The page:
We declared in Brack v. Brownlee, 246 Ga. 818
, 819 (273 SE2d 390
) (1980) that both parties are under an implied duty of good faith in carrying out the mutual promises of their contract. In Brack, we held that a contract for the sale of real property which is conditioned upon the purchaser's ability to obtain a loan does not fail for lack of mutuality of obligation as the purchaser has an implied duty to diligently seek to satisfy the financing contingency. 3
Not only, then, are the parties under an obligation to fulfill the membership condition, nothing in the record suggests that membership application and acceptance are anything more than perfunctory. The record shows that the application fee for membership is $5 and that no applicant has ever been denied membership. Would it not defy reason to suggest that JEMC, after having solicited the business of so major a customer, would then deny it membership in the corporation?
In sum, on this issue we hold that a contract was formed by the exchange of mutually interdependent promises, that membership in the corporation is a condition precedent not to the contract but to the existence and enforcement of an immediate right, that the parties have an implied duty to exercise good faith in accomplishing the condition precedent and that the condition is a mere formality. The grant of summary judgment for lack of mutuality of obligation was error.
2. The claim by Georgia Power and Marriott regarding the second issue, namely, that it has been adjudicated by the Public Service Commission, is without merit. The PSC's hearing was on the limited question whether Georgia Power was authorized to provide temporary service to Marriott during the construction phase. Furthermore, the record shows that that proceeding has never become final. OCGA 9-12-40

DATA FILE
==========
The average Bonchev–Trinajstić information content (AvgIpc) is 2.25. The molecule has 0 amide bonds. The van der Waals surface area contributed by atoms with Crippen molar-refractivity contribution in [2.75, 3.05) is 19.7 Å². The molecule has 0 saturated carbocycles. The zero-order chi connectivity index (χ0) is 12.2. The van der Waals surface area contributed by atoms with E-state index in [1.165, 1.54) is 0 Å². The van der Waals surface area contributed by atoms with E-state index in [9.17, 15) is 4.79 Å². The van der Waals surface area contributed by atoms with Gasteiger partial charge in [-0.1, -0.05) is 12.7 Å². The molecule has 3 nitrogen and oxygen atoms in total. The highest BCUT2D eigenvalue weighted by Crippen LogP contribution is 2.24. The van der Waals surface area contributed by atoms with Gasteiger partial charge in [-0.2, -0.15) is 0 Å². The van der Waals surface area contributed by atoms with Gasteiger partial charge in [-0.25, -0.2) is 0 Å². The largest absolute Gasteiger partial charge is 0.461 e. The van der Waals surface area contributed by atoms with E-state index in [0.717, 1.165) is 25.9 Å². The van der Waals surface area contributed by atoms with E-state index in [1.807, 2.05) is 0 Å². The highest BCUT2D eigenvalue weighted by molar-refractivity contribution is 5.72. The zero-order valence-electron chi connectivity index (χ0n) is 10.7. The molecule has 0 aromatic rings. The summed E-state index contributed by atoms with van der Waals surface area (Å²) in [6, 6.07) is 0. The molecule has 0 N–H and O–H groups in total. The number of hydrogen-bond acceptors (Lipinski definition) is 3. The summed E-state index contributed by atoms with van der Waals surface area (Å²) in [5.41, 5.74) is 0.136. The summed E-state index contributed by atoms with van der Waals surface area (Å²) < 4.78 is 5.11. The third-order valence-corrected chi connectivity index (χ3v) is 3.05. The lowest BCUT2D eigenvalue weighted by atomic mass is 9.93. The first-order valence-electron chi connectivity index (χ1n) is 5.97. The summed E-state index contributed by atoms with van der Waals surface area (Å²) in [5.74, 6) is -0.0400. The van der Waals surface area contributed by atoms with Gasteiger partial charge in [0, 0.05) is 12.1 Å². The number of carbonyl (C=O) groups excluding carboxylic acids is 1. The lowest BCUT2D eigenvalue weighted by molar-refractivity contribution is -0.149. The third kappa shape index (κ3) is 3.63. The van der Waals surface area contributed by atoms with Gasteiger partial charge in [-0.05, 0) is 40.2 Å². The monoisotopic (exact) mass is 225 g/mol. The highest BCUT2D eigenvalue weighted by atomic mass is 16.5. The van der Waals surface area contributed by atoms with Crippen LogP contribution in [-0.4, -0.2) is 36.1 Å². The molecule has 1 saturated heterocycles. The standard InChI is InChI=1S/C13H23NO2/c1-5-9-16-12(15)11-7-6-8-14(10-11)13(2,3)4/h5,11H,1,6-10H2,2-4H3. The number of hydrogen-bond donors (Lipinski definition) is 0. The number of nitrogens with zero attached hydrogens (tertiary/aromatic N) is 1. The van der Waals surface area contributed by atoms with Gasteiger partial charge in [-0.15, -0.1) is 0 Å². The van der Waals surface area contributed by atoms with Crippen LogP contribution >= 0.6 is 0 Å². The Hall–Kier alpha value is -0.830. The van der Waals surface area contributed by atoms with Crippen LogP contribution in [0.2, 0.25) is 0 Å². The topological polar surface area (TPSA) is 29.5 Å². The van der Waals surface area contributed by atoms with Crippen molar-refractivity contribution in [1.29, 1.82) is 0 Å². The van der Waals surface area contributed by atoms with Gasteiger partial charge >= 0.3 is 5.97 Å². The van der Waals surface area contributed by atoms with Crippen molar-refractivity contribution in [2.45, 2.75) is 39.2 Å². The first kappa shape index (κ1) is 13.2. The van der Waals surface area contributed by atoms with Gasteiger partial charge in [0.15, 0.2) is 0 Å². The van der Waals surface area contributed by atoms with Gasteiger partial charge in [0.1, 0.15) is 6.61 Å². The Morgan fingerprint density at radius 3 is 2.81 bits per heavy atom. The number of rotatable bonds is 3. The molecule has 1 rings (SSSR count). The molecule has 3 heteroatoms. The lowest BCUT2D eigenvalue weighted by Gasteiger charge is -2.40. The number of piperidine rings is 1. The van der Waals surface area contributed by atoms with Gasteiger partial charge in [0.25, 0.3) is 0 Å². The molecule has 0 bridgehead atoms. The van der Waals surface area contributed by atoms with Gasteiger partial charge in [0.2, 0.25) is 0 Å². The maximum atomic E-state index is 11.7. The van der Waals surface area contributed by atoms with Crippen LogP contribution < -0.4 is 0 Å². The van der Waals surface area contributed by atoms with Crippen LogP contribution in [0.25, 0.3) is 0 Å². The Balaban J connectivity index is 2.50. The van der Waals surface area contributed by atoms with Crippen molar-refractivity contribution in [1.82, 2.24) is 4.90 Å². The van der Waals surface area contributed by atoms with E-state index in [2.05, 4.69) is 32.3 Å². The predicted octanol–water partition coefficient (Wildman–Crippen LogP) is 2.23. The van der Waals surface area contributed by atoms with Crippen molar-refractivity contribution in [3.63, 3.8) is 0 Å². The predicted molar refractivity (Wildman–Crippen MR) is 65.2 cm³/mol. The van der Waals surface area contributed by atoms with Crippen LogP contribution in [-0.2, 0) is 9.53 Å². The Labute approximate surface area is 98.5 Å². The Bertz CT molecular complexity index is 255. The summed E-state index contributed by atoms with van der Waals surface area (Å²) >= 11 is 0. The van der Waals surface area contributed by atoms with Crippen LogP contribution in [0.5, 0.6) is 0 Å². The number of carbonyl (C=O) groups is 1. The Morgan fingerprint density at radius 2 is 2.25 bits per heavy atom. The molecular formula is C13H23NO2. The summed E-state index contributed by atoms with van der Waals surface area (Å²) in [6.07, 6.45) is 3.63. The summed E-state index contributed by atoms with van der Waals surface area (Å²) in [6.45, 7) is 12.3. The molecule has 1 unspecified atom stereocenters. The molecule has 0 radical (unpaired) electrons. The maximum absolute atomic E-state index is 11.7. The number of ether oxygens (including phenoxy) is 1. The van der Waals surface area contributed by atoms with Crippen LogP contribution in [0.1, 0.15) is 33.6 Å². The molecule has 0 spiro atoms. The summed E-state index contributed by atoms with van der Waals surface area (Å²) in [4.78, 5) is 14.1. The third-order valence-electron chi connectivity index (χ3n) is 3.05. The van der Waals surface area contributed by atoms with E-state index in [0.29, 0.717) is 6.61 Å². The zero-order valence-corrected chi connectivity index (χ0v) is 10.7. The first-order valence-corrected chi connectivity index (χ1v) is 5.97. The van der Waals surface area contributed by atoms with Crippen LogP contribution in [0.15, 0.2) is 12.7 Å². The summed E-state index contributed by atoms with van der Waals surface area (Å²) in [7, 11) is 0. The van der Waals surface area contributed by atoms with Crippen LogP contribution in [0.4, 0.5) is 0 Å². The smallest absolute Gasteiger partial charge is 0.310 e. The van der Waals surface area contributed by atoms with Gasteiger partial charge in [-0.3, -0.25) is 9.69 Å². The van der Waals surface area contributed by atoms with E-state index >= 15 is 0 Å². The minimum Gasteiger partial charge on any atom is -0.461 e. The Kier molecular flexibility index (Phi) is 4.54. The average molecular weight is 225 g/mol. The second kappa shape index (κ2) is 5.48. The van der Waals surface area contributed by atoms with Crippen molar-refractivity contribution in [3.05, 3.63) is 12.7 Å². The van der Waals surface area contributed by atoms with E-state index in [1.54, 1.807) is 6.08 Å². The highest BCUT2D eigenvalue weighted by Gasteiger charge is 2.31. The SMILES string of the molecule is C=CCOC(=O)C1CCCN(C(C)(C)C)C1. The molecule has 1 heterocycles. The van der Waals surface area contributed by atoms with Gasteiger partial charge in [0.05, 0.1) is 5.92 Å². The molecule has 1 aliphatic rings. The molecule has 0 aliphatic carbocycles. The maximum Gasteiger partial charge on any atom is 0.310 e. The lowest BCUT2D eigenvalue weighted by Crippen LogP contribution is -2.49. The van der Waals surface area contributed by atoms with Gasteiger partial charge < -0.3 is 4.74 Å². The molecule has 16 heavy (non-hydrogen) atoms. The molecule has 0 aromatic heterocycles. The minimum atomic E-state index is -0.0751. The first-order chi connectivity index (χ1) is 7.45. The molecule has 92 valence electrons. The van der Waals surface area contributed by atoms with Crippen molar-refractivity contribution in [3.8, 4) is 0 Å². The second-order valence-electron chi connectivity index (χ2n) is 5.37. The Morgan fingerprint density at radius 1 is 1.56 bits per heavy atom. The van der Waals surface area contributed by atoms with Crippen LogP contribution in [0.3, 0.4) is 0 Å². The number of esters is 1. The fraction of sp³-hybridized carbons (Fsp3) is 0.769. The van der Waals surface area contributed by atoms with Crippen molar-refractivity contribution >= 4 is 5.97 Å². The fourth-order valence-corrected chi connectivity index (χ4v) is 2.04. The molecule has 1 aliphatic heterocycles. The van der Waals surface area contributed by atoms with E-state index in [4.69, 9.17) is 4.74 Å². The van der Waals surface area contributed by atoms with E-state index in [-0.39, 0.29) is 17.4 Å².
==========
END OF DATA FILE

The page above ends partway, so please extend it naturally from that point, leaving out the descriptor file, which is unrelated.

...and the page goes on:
. Finally, we do not find that this controversy is within the PSC's exclusive jurisdiction. See Central of Ga. R. Co. v. Culpepper, 209 Ga. 844
, 848 (76 SE2d 482
3. Marriott and Georgia Power also argue that the contract fails for indefiniteness. However, JEMC's letter referring to its written proposal, together with Marriott's written acceptance, belie their assertion. Touche Ross & Co. v. DASD Corp., 162 Ga. App. 438
, 440 (292 SE2d 84
4. Because of our decision in Division 1, we need not reach the other issues raised in this appeal. The trial court's grant of summary judgment to Georgia Power and Marriott is reversed, and the case is remanded to the trial court for determination of the remaining fact issues.
Troutman, Sanders, Lockerman & Ashmore, Robert P. Edwards, Jr., Charles F. Palmer, Hart & Sullivan, Michael G. Frick, for appellees.